Call them the motorbikers of the marine environment. Reckless watercraft operators who have been buzzing boats, speeding through dive sites and otherwise interfering with the peaceable enjoyment of our tranquil waters.
As we report in today’s newspaper, several dive operators are calling for tighter restrictions on “menacing” watercraft riders whose irresponsible behaviors are endangering scuba divers and snorkelers.
Like their notorious counterparts on two wheels, antisocial operators of personal watercraft are turning Cayman’s coastlines into speedways, threatening lives and interfering with others on (and under) the water.
Like motorcycles and motorbikes, the popular vehicles (better known as Jet Skis, WaveRunners, Sea-Doos, etc.,) are predominately driven by law-abiding citizens who are merely seeking some innocent fun – and are not looking to be deemed guilty by vehicular association. Responsible watercraft operators must also be repelled by recent videos and eyewitness reports that show their favored means of transportation being abused out of malice, recklessness or sheer carelessness. When alcohol is added to this mix, we have a lethal cocktail in the making.
Cayman’s hordes of “showboaters” are not only sullying the reputation of all watercraft operators; they are risking their own lives, as well as those of anyone unlucky enough to be in their path.
Last week, Divetech reported an incident to police after jet skiers ignored a dive flag and narrowly avoided colliding with a diver, who was pulled underneath the water by a dive instructor just in time to avoid being struck by the vehicle.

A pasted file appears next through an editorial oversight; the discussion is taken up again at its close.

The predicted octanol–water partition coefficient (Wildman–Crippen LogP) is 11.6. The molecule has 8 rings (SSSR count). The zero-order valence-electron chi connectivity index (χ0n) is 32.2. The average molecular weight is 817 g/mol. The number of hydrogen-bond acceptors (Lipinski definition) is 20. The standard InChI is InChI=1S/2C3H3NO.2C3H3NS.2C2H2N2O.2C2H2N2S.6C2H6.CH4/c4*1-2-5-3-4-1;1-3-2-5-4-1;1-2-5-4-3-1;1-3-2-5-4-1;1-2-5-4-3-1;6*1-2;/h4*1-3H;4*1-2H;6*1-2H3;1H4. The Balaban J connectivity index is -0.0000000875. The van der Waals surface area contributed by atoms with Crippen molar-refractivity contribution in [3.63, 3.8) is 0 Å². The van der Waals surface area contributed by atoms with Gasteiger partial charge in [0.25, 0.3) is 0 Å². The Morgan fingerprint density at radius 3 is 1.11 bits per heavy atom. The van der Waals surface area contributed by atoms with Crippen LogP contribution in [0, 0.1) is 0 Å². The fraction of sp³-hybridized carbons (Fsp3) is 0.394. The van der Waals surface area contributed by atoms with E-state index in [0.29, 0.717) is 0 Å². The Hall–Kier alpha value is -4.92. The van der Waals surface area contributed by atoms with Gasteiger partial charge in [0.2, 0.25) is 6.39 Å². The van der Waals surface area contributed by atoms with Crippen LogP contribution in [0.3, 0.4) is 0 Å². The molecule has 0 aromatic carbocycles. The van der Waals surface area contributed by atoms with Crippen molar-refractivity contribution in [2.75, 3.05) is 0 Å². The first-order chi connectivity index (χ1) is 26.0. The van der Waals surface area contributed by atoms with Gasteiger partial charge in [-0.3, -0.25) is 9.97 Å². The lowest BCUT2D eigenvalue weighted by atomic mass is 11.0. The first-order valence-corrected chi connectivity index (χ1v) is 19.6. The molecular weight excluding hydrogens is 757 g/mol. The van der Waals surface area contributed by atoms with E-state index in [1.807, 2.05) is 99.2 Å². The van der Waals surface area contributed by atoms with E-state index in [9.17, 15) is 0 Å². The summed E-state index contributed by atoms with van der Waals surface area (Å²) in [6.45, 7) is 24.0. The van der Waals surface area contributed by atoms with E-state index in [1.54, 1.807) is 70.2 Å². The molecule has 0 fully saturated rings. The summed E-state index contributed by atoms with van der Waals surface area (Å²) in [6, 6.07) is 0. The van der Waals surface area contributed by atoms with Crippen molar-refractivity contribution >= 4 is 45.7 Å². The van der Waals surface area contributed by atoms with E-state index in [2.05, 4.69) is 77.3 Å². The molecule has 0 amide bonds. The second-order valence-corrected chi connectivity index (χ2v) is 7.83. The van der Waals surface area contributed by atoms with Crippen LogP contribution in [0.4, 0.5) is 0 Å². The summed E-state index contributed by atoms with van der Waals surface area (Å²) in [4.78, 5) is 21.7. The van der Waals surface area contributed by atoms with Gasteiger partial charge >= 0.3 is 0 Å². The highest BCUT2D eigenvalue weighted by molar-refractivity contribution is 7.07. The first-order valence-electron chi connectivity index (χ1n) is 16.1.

When joyriders speed past sailors, paddleboarders or kayakers, with their engines roaring at 115 decibels (louder than a chain saw), it is aggressive, annoying and disruptive – and obviously dangerous.
The problem of unsafe watercraft operators is not new, but it seems to be growing more commonplace. Personal watercraft are readily available for rental from several local businesses, some offering door-to-door delivery. They are simple to operate. And they are very, very fast. In fact, off the shelf, watercraft can hit speeds of upward of 65 miles per hour.
Those factors combine to make personal watercraft favorites of weekend thrill-seekers who may be unfamiliar with Cayman’s waters, marine safety rules or the very machine they are attempting to operate.
Just as with the motorbiker problem, the regular flouting of public safety by a relative small number of watercraft operators sends a strong – and wrong – message about law and order in the Cayman Islands.
It is telling and troubling that there is some uncertainty regarding which government agency has primary responsibility for enforcing the country’s water safety rules: Is it the police? Department of Environment? The nascent coast guard? All of the above?
For a tourism destination where the main attractions are pristine beaches, tranquil waters, serenity and security, our failure to coordinate and carry out effective water “policing” is, in a sense, as dangerous as the behavior of the reckless watercraft operators.